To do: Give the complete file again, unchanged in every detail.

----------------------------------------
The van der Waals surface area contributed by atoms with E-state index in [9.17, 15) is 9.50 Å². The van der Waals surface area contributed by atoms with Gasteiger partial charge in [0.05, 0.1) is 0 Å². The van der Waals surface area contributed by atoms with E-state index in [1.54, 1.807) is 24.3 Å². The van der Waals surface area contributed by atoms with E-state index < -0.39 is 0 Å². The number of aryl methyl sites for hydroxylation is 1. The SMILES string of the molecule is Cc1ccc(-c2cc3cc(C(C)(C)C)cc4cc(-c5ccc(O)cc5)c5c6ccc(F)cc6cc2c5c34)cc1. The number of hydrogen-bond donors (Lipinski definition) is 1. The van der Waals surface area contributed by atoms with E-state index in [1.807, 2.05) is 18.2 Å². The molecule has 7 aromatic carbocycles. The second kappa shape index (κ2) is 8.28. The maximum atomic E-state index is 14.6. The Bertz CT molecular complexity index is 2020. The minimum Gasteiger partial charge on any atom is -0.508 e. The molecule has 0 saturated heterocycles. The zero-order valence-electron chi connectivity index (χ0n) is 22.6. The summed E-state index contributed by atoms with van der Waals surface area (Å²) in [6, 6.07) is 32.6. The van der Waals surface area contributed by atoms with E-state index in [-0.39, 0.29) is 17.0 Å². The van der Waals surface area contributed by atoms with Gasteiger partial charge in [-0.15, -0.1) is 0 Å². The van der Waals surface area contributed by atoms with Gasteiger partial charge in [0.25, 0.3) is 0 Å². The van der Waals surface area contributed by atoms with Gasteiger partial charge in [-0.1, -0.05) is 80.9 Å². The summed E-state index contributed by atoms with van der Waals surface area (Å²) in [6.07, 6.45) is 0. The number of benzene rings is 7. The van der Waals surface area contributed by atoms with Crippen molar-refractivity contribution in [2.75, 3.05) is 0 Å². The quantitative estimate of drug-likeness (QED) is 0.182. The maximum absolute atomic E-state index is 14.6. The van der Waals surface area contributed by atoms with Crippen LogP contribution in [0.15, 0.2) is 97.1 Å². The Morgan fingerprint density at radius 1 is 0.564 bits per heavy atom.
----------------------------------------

The van der Waals surface area contributed by atoms with E-state index in [9.17, 15) is 9.50 Å². The van der Waals surface area contributed by atoms with Gasteiger partial charge in [0.05, 0.1) is 0 Å². The van der Waals surface area contributed by atoms with E-state index in [1.54, 1.807) is 24.3 Å². The van der Waals surface area contributed by atoms with E-state index < -0.39 is 0 Å². The number of aryl methyl sites for hydroxylation is 1. The SMILES string of the molecule is Cc1ccc(-c2cc3cc(C(C)(C)C)cc4cc(-c5ccc(O)cc5)c5c6ccc(F)cc6cc2c5c34)cc1. The number of hydrogen-bond donors (Lipinski definition) is 1. The van der Waals surface area contributed by atoms with E-state index in [1.807, 2.05) is 18.2 Å². The molecule has 7 aromatic carbocycles. The second kappa shape index (κ2) is 8.28. The maximum atomic E-state index is 14.6. The Bertz CT molecular complexity index is 2020. The minimum Gasteiger partial charge on any atom is -0.508 e. The molecule has 0 saturated heterocycles. The zero-order valence-electron chi connectivity index (χ0n) is 22.6. The summed E-state index contributed by atoms with van der Waals surface area (Å²) in [6, 6.07) is 32.6. The van der Waals surface area contributed by atoms with E-state index in [-0.39, 0.29) is 17.0 Å². The van der Waals surface area contributed by atoms with Gasteiger partial charge in [-0.15, -0.1) is 0 Å². The van der Waals surface area contributed by atoms with Gasteiger partial charge in [0.25, 0.3) is 0 Å². The van der Waals surface area contributed by atoms with Gasteiger partial charge in [-0.1, -0.05) is 80.9 Å². The summed E-state index contributed by atoms with van der Waals surface area (Å²) in [6.07, 6.45) is 0. The number of benzene rings is 7. The van der Waals surface area contributed by atoms with Crippen molar-refractivity contribution in [2.75, 3.05) is 0 Å². The quantitative estimate of drug-likeness (QED) is 0.182. The maximum absolute atomic E-state index is 14.6. The van der Waals surface area contributed by atoms with Crippen LogP contribution in [0.15, 0.2) is 97.1 Å². The Morgan fingerprint density at radius 1 is 0.564 bits per heavy atom.